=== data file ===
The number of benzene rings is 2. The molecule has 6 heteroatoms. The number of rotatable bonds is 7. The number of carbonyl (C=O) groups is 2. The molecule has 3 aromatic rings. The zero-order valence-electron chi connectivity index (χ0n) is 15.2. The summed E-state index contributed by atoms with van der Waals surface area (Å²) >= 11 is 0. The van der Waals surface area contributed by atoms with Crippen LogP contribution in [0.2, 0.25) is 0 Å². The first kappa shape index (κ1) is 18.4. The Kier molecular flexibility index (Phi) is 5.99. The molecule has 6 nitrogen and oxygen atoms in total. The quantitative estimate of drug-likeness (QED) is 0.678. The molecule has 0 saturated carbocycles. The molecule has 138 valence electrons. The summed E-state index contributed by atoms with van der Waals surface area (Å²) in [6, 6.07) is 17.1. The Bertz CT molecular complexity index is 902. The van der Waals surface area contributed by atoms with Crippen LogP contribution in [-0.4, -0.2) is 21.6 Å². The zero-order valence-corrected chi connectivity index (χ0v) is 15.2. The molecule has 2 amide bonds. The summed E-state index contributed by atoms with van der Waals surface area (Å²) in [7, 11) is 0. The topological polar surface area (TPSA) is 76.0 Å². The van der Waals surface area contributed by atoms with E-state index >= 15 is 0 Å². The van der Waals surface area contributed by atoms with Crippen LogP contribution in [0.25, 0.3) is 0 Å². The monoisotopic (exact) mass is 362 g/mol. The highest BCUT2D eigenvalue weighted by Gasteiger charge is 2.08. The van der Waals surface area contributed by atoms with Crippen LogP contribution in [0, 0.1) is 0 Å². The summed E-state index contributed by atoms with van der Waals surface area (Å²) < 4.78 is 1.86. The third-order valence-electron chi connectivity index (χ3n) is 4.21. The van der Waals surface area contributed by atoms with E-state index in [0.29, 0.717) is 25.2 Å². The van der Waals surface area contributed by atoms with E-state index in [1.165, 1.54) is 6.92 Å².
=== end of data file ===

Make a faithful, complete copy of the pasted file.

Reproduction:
The number of benzene rings is 2. The molecule has 6 heteroatoms. The number of rotatable bonds is 7. The number of carbonyl (C=O) groups is 2. The molecule has 3 aromatic rings. The zero-order valence-electron chi connectivity index (χ0n) is 15.2. The summed E-state index contributed by atoms with van der Waals surface area (Å²) >= 11 is 0. The van der Waals surface area contributed by atoms with Crippen LogP contribution in [0.2, 0.25) is 0 Å². The first kappa shape index (κ1) is 18.4. The Kier molecular flexibility index (Phi) is 5.99. The molecule has 6 nitrogen and oxygen atoms in total. The quantitative estimate of drug-likeness (QED) is 0.678. The molecule has 0 saturated carbocycles. The molecule has 138 valence electrons. The summed E-state index contributed by atoms with van der Waals surface area (Å²) in [6, 6.07) is 17.1. The Bertz CT molecular complexity index is 902. The van der Waals surface area contributed by atoms with Crippen LogP contribution in [-0.4, -0.2) is 21.6 Å². The zero-order valence-corrected chi connectivity index (χ0v) is 15.2. The molecule has 2 amide bonds. The summed E-state index contributed by atoms with van der Waals surface area (Å²) in [7, 11) is 0. The topological polar surface area (TPSA) is 76.0 Å². The van der Waals surface area contributed by atoms with E-state index >= 15 is 0 Å². The van der Waals surface area contributed by atoms with Crippen LogP contribution in [0.25, 0.3) is 0 Å². The monoisotopic (exact) mass is 362 g/mol. The highest BCUT2D eigenvalue weighted by Gasteiger charge is 2.08. The van der Waals surface area contributed by atoms with Crippen LogP contribution in [0, 0.1) is 0 Å². The summed E-state index contributed by atoms with van der Waals surface area (Å²) < 4.78 is 1.86. The third-order valence-electron chi connectivity index (χ3n) is 4.21. The van der Waals surface area contributed by atoms with E-state index in [0.29, 0.717) is 25.2 Å². The van der Waals surface area contributed by atoms with E-state index in [1.165, 1.54) is 6.92 Å².